Economy

The economy of Samangan is primarily premised on agriculture. According to USAID data, the majority of the residents of Samangan were engaged in animal husbandry, especially sheep and cattle. There has been increasing awareness and promotion of herd improvement through cross breeding, and animal health services are being refurbished.  A substantial proportion of the population relies on subsistence agriculture with farmers in remotes areas continuing in the tradition of keeping portions of the wool, meat and milk from livestock for personal consumption, selling the remainder in local markets. While only a small proportion of area has soil fertile enough for crop production, Samangan has vast tracts of pastureland.

According to data collected for the year 2008, farmers in the area grew 30 different crops on approximately 144,454 hectares of land (10.58 percent of total area). The most cultivated area of the region is concentrated in the northwestern and southeastern districts, close to the Samangan River. Almost 70 percent of the cultivated land is concentrated in 4 of the 7 districts of Samangan. Samangan’s total 2008 crop production totaled at 292,286 megatons, with grains coming having the largest share of production, (88.98 percent).  Fruits came in at second (10.18 percent), followed by vegetables(0.72 percent) and fodder and industrial crops (0.13 percent). The total market value of the 2008 agricultural output was estimated at $253 million.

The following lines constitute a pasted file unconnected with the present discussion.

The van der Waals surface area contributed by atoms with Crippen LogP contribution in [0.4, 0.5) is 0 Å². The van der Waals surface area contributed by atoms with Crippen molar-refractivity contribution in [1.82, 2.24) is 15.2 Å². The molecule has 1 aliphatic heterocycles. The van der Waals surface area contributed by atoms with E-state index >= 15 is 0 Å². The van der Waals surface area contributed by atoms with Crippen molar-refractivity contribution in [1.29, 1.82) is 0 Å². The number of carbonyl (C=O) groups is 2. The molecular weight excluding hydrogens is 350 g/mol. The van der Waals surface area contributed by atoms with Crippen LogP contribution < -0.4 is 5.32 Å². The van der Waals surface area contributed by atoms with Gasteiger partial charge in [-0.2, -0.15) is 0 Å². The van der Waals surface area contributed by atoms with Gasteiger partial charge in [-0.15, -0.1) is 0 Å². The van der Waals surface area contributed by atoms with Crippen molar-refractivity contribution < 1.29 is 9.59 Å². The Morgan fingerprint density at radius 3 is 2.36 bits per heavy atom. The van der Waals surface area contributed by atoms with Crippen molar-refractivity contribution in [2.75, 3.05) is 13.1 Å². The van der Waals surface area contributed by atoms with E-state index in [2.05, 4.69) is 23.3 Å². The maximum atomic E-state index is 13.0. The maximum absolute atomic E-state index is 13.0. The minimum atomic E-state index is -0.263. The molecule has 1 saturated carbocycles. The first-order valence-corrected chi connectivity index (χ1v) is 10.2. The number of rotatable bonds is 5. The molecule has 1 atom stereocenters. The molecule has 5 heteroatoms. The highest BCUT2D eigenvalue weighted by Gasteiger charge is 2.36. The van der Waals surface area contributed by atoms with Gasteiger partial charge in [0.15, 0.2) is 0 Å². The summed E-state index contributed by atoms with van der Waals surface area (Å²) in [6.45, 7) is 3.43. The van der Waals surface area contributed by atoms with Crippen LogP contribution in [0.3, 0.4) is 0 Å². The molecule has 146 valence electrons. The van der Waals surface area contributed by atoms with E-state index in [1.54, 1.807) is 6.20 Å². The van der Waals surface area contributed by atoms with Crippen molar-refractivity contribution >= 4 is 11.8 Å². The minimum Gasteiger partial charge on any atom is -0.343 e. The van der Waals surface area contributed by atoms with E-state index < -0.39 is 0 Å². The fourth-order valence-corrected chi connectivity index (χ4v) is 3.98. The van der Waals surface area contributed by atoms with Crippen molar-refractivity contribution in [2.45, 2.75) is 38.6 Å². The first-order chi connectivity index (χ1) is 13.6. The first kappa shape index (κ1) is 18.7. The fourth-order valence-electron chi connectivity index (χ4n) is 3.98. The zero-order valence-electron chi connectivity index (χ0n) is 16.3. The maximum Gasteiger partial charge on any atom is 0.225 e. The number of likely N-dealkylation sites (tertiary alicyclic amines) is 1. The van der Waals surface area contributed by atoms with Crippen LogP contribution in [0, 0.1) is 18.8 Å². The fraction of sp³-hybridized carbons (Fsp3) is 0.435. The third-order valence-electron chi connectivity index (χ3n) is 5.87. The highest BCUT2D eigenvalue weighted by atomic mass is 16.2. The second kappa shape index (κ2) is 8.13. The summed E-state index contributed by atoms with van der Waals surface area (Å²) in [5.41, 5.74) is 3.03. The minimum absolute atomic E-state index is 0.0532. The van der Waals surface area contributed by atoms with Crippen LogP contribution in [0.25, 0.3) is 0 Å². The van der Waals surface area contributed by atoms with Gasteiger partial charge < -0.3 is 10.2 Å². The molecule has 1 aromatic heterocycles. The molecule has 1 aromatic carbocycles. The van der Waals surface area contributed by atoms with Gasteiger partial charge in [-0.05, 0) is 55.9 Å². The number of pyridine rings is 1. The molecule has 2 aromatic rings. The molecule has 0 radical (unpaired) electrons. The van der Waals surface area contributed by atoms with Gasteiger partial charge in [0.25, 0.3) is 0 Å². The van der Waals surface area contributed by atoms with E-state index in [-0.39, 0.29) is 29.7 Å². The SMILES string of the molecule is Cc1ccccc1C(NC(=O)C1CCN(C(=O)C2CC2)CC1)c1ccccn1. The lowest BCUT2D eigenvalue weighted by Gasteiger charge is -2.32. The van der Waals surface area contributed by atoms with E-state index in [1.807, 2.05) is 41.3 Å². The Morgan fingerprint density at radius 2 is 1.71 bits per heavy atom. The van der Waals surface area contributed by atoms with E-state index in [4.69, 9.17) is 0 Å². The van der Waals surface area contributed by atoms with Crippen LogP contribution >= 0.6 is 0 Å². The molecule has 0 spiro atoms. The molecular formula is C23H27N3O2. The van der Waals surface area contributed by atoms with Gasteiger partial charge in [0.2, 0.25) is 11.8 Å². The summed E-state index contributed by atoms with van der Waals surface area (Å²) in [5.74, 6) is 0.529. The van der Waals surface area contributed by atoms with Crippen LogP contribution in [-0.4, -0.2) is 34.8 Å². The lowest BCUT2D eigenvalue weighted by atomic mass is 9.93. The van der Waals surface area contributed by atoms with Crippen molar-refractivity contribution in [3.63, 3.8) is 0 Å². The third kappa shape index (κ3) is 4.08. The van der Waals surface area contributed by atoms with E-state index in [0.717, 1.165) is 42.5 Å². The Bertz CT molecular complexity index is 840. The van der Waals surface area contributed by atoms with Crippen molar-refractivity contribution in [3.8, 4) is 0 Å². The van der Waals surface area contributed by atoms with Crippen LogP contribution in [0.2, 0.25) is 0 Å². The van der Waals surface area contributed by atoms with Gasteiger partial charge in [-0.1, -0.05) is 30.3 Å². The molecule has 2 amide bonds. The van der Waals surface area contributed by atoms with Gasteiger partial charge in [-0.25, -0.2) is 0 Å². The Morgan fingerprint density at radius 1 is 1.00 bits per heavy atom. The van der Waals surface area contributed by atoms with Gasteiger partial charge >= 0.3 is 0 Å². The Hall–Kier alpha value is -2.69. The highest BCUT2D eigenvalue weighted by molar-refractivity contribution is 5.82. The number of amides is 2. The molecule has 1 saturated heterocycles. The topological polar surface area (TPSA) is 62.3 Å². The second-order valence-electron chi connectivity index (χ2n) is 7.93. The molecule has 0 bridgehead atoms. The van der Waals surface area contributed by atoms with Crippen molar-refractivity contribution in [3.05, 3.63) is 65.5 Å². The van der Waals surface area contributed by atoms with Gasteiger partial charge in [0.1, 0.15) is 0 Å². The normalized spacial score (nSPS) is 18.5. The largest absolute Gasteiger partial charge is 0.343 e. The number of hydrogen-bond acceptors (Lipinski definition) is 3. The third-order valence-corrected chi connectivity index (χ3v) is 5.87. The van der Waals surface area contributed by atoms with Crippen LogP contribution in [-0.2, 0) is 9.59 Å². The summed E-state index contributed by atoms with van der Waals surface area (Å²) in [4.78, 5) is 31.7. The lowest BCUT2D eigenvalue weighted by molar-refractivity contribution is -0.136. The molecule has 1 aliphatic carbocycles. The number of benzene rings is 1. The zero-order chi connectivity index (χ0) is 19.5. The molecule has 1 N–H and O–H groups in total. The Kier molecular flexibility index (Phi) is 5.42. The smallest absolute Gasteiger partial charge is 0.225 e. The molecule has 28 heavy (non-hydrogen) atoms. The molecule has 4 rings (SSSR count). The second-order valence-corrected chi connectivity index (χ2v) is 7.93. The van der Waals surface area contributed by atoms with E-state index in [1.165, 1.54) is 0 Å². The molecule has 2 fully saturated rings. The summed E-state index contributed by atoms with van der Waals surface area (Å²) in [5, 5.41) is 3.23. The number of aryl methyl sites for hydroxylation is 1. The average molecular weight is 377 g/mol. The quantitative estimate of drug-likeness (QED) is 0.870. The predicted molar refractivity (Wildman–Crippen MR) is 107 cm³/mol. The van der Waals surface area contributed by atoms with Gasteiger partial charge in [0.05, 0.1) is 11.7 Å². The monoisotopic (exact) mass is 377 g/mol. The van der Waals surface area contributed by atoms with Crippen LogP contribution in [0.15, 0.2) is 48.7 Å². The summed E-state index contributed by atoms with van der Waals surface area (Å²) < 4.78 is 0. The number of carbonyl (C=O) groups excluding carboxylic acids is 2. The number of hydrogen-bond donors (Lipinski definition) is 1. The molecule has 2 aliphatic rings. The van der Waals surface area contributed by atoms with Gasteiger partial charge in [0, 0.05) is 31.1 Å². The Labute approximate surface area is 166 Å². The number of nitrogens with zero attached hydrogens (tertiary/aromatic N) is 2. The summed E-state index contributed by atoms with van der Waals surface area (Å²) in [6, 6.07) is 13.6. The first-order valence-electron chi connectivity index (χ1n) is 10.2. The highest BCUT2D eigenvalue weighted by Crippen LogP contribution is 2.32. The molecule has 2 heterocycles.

A minority of the population is also engaged in non-farm labor, manufacturing and industry, and opium production.

Data collected in 2007 found that more the unemployment rate in Samangan stood at 18.7%, drastically high in comparison to states around the world, but below well below the national mean, which was estimated to be 25% in 2015. The child labor rate, calculated between those between 5-15 years of age stood at 10.1% according to data from 2007. More recent surveys found that the rate had dropped to 9.0%, with boys much more likely engaged in child labor (14.7%) than girls (3.2%). The budget for the year 2012 came in at 936.1 million AFS, while expenditure stood for the same year stood at 1,091,125 thousand AFS. Data from 2007 demonstrated a poverty rate of 55.1%. The monthly total consumption per capita stood at 1,188 AFS.

Political Parties

Muhammad Hashim Zareh serves the Provincial Governor of the province.   Mohammad Hashem Zareh was appointed governor in July, 2015, the President of Afghanistan Ashraf Ghani, on the back of mandate of launching development projects, and ensuring freedom of expression.

On July 17th, he was officially introduced to the local officials and citizens of the area by Mohammad Nader Yama, policy deputy of Independent Directorate of Local Governance (IDLG).

The government bureaucracy also includes a Police Chief, a delegate of the Ministry of the Interior in Kabul, and mandated to oversee all police department activities within the province.